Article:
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[pur-suh-neyt] /ˈpɜr səˌneɪt/
verb (used with object), personated, personating.
to act or portray (a character in a play, a part, etc.).
to assume the character or appearance of; pass oneself off as, especially with fraudulent intent; impersonate.
to represent in terms of personal properties or characteristics; personify.
verb (used without object), personated, personating.
to act or play a part.
Origin of personate1
1590-1600; v. use of Latin persōnātus personate2
Related forms
personation, noun
personative, adjective
personator, noun Unabridged
Based on the Random House Dictionary, © Random House, Inc. 2015.
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Examples from the Web for personation
Historical Examples
  • An early Christian sect, called Ophites, worshipped it as the personation of natural knowledge.

    Tablets Amos Bronson Alcott
  • No man surely 20 ever had so little talent for personation as Johnson.

    Macaulay's Life of Samuel Johnson Thomas Babington Macaulay
  • Probably there are still Old Conservatives who would prefer the personation of us by boys.'

  • They are bribery, treating, undue influence, and personation.

  • At the close of your personation the hearers may vote upon the name of the bird presented.

    Bird Day; How to prepare for it Charles Almanzo Babcock
  • How marvelously easy of accomplishment the act of personation had been!

    The New Magdalen Wilkie Collins
  • Mr. Goodwin becomes interesting as the starving poet, and his personation gives promise of better things.

  • In such a personation, make-up becomes a serious part of art.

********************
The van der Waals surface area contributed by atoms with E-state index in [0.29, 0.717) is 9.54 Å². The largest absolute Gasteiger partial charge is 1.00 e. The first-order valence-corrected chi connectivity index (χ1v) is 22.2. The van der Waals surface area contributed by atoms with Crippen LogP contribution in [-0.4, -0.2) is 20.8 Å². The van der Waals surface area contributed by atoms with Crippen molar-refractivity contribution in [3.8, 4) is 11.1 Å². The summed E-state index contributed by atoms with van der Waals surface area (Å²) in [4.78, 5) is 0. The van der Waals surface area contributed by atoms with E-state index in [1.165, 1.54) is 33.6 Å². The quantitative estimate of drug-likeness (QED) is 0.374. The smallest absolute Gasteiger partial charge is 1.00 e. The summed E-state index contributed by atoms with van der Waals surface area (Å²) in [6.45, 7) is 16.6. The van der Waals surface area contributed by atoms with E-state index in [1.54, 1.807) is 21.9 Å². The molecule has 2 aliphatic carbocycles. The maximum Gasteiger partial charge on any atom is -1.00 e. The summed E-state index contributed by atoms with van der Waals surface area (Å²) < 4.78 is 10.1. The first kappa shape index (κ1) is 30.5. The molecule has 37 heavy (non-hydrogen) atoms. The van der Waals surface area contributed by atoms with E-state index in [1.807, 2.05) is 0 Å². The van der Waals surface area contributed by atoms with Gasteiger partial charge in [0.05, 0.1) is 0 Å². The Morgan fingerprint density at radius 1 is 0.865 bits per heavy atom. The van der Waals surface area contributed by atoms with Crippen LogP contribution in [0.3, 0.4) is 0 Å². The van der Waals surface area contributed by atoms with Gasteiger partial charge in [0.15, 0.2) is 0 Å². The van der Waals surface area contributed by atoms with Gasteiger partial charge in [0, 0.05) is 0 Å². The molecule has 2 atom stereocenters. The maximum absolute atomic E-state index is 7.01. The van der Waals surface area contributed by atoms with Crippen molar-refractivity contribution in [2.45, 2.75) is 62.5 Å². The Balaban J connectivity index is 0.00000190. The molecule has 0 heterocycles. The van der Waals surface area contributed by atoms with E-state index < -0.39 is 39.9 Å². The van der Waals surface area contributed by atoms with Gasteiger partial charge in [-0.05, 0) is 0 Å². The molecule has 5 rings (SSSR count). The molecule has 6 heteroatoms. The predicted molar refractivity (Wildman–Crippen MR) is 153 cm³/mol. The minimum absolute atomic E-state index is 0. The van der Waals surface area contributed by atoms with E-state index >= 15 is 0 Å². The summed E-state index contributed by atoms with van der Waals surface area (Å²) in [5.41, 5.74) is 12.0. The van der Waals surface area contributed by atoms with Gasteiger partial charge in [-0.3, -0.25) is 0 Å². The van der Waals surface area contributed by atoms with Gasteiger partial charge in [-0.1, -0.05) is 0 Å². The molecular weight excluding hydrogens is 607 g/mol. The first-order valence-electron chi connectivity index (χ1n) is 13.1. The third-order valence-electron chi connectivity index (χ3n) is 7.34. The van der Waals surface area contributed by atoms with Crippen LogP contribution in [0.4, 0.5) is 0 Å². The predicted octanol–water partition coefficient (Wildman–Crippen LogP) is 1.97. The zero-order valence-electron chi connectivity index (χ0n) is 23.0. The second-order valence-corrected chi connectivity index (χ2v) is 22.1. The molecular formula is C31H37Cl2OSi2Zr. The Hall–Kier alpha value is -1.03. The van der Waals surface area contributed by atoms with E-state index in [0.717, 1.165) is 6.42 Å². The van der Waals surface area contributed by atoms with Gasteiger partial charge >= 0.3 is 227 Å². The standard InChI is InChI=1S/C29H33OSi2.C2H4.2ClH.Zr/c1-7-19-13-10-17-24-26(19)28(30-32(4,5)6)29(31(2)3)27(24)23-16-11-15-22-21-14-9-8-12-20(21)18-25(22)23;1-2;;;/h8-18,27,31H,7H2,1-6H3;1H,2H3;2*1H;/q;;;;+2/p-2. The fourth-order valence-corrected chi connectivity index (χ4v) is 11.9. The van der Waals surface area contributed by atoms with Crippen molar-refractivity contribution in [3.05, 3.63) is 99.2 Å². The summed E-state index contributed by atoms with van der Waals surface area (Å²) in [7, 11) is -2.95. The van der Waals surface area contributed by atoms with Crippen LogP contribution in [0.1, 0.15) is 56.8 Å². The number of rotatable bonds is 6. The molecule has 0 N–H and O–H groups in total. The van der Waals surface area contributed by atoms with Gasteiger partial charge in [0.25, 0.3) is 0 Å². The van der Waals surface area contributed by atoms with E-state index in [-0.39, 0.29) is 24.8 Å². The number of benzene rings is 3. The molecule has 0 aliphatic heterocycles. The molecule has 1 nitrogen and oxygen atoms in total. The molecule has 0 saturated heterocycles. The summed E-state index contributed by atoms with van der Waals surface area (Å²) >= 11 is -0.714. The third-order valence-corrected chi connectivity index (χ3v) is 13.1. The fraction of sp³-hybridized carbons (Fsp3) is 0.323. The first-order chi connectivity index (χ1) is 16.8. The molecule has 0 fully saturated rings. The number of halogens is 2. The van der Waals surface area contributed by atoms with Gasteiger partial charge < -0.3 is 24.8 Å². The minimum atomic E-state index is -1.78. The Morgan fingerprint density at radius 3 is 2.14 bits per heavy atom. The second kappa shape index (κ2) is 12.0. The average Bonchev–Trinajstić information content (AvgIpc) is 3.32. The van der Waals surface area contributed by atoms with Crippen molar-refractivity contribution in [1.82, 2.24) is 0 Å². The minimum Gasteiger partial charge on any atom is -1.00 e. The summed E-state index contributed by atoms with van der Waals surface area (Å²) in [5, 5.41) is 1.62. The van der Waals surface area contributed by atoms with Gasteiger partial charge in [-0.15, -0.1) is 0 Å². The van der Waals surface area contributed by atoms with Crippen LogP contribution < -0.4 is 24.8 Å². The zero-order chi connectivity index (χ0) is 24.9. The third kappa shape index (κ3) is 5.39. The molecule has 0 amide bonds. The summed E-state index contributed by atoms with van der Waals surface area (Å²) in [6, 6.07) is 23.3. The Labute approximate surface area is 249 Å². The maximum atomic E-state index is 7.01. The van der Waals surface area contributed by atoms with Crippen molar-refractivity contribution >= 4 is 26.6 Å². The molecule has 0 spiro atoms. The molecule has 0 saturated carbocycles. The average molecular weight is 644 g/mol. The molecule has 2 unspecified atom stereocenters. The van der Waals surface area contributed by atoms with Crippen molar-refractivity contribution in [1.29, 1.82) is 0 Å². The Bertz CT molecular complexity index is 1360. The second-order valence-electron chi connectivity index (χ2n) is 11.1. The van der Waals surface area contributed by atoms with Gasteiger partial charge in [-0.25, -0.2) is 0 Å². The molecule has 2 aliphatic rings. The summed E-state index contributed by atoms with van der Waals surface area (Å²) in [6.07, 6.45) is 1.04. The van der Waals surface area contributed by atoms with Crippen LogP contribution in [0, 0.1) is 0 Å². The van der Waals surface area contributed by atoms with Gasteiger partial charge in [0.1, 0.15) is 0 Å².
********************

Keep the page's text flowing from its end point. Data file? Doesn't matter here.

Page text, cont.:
Plays, Acting and Music Arthur Symons
  • The 'one subject' prohibited to Mercy as sternly as ever is still the subject of the personation of Grace Roseberry!

    The New Magdalen Wilkie Collins
  • If they were in any way due to confederates, or to personation by the medium, such variations would not be likely to occur.

    Materialized Apparitions Edward Augustus Brackett
British Dictionary definitions for personation


verb (transitive)
to act the part of (a character in a play); portray
a less common word for personify
(criminal law) to assume the identity of (another person) with intent to deceive
Derived Forms
personation, noun
personative, adjective
personator, noun


/ˈpɜːsənɪt; -ˌneɪt/
(of the corollas of certain flowers) having two lips in the form of a face
Word Origin
C18: from New Latin persōnātus masked, from Latin persōna; see person
Collins English Dictionary - Complete & Unabridged 2012 Digital Edition
© William Collins Sons & Co. Ltd. 1979, 1986 © HarperCollins
Publishers 1998, 2000, 2003, 2005, 2006, 2007, 2009, 2012
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